Returning from Hiatus

Now, let’s get one thing about this clear: This is not a segment about Writer’s Block. This is a segment about returning from a Hiatus (long break) which means two different things.

I’ve recently returned from a month (more like two month) break from writing and let me tell you, try to keep the writing vacations to a minimum. Returning from a Hiatus is sometimes harder than overcoming writer’s block for a list of reasons.

  1. You tend to lose touch with the creative essence.
  2. You lose your flow and connectivity to the subject you write about.
  3. You feel this malaise, like a rustiness that’s hard to shake off, making it difficult to get back into rhythm.
  4. You get ridiculously lazy.
  5. You get caught up in life and often can’t seem to make time for writing due to the chaos you’re constantly swimming in.

And the list goes on and on.

Well, what I’m going to do is help those out who’ve been on a long break and want to get back to writing like Stephen King as soon as possible (or Steven Pressfield, whichever one you like better).

The first thing you want to do is look back at your old material. I know, I know, why would you want to look at that nightmare called your writing collection? You want to read books by actual authors who know what they’re doing, I get it. So do I. But, you need to get an idea on where you left off so that you can get back to that point and surpass it as quickly as possible.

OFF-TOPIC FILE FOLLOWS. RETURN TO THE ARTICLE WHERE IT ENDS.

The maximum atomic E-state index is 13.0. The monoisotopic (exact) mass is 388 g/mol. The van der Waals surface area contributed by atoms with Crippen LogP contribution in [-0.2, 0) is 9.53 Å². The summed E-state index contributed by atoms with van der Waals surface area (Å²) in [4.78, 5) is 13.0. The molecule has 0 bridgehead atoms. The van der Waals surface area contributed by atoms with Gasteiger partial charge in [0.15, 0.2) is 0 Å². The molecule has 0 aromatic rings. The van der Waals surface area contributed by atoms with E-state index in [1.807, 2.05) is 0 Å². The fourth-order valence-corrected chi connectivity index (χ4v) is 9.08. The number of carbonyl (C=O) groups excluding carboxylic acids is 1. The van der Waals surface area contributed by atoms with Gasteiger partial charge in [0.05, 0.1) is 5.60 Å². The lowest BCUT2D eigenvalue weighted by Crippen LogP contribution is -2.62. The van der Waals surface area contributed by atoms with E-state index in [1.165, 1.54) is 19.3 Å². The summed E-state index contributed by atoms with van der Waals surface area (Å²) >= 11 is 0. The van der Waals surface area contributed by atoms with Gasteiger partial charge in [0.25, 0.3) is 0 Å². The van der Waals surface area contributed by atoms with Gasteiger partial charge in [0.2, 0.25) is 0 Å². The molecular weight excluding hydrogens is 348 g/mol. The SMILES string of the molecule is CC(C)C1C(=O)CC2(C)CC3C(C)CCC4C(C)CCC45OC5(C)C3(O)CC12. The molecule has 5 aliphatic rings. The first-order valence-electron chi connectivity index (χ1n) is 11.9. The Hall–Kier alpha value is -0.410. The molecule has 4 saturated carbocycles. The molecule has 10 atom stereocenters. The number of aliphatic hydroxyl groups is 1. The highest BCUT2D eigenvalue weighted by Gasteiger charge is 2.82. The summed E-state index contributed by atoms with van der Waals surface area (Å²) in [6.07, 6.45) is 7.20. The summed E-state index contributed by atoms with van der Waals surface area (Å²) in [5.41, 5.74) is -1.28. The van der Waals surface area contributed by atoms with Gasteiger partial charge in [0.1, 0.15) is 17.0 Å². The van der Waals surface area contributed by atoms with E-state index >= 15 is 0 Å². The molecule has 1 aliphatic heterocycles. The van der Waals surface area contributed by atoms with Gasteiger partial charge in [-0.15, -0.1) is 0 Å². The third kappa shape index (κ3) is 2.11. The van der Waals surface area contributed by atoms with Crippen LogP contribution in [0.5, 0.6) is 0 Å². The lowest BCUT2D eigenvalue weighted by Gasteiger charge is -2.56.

The second thing you want to do is start reading books on the subject you write about. No, not reference books or some classroom bullshit like that. I mean books in the genre of what you write about. Example, if you write fantasy, read fantasy. That’s all I’m saying. This will help you get some ideas on what type of story you want to write and where you ultimately want to take your writing career.

Third, sit your ass down and start typing. There’s really nothing else to this except to do it. You won’t think your way back into the game, you have to make your way there. Start working on old material. Finish off those novels you stopped writing 500 pages in, continue on those newer works you stopped at about 100 pages in, finish those short stories that are 17,000 words with no ending, whatever it is that needs to get done, finish it. This is how you return and wipe the slate clean.

Alright, that’s my spiel. Get your ass in that chair, look through the old war chest, and get to it! Til next week . . .

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